The Mistress Hits the Road

This post originally appeared on Murder Is Everywhere.

The Mistress of Bhatia House

Today is the day I’ve been awaiting for a long time—well, for at least several years! The Mistress of Bhatia House has emerged from seclusion and is now book-touring her way across the USA.

My novels usually carry titles that mention a person’s role—say, a widow, a prince, a daughter, a wife. Or, I am drawn to having a place name in the title. Although I have titled just about every book I’ve written, this time, the title idea was presented by my publisher, Soho Press. I was stunned by it and instantly realized that t it was so much better than my original idea (Death in Ghatkopar).

So what does it mean? Bhatia is a clan surname that stretches from Pakistan throughout India. So it’s not tied to one region, because Bhatias were merchants set down roots in many places. One of my dearest friends is a Bhatia whose family are Punjabi. When I was signing books tonight at Politics & Prose In Washington D.C., I met a Western woman married to a Gujarati Bhatia husband. And she was wearing great Indian jewelry!

The Bhatia House referred to in the title is the name of the fictional compound where a Gujarati merchant family lives. It’s in a place called Ghatkopar, a village close to Bombay. And so who’s the mistress? This was what my interlocutor asked me right away. Now, the obvious choice for “Mistress” of Bhatia House is Uma Bhatia, the senior ranking woman in the household.  Uma’s sister-in-law, Mangala Bhatia, a competitive sort who’s to undermine Uma and put her own children ahead. But I want the reader to wonder if Oshadi, an elderly head female servant at Bhatia House, might be the mistress I’m thinking of. And there’s a second female servant, Sunanda, who might be the mistress of one of the household’s men.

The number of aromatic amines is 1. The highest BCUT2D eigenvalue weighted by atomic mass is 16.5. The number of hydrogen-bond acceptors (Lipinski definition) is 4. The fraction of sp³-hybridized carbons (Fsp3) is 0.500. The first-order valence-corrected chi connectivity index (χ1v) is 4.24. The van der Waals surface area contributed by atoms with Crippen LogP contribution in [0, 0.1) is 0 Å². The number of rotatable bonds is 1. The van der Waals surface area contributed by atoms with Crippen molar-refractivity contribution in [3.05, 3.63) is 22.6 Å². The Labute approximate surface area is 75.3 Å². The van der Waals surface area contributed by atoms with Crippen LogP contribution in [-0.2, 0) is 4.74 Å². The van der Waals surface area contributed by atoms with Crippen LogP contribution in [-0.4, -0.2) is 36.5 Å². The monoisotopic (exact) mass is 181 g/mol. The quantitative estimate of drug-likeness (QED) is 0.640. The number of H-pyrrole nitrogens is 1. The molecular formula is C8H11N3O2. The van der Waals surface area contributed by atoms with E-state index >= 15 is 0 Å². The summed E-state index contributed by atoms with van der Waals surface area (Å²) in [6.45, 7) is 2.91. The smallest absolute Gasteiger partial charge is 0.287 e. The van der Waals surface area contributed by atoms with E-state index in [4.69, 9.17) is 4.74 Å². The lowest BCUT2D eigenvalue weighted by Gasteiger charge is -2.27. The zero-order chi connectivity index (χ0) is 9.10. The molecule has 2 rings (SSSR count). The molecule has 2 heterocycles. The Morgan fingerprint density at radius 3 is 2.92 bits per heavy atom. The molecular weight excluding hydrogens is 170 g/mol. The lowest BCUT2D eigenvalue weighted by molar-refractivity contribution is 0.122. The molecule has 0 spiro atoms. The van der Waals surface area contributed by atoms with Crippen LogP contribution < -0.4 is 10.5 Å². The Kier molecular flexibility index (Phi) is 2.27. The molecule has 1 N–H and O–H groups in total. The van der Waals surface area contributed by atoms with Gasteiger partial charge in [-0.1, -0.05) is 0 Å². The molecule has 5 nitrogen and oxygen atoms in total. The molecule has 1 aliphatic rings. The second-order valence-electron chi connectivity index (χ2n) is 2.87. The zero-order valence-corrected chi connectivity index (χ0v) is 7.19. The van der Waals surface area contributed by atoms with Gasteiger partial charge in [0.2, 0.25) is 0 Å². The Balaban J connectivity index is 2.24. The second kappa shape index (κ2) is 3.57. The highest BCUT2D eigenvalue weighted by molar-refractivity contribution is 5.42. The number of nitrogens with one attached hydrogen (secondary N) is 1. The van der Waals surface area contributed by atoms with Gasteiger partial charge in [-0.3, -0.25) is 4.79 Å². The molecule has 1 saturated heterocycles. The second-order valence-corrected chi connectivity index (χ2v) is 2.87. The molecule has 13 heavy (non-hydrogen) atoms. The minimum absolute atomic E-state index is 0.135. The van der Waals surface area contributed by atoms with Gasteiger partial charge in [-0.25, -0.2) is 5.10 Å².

It has felt thrilling to be signing books in a store this summer. On Wednesday I’m flying out to Minneapolis, MN and continuing to California, then back in Pennsylvania, and ending the celebration with signings beach towns in Delaware and Maryland. (Yes—I am stalking readers where they might be off duty!)

And last but not least, I hope to be in India this fall to visit readers who have access to the Penguin Random House India edition. Also, an audiobook is out, with narration by the fantastic Sneha Mathan, who has read three previous books by me. Details about my stops are on the events page of my website.

Ivy Bookstore

I am humbled by the warm reception this book is getting, and I am grateful to my comrades at Murder Is Everywhere for the years of support it took to finish this book. And to you also—dear readers. Your enthusiasm for crime fiction set around the world has taken our manuscripts out the drawer and created a thriving genre.

2 thoughts on “The Mistress Hits the Road”

  1. Hi Sujata,
    How are you?
    I just finished reading “The Mistress of Bhatia House”. I loved it and finished it in 3 days. Is there going to be another Perveen Mistry book? I hope there is.

  2. I feel as Mahima does–I devoured _The Mistress_ in 2 days (but there should be no contest, and in fact, I read it too quickly! Now I miss it!) and LOVE it. I am so grateful for your wise eyes integrating class and caste issues, sexism and sexual violence issues, reproductive freedom and health issues into a smashing, tightly woven memoir…well, it feels like Perveen’s memoir. You know what a compliment I mean that to be! I also love the little seeds you’ve dropped into those rich furrows for next time, like Gulnaz–oh wait, I’m about to deliver a spoiler! Never mind! I am, again, so grateful.

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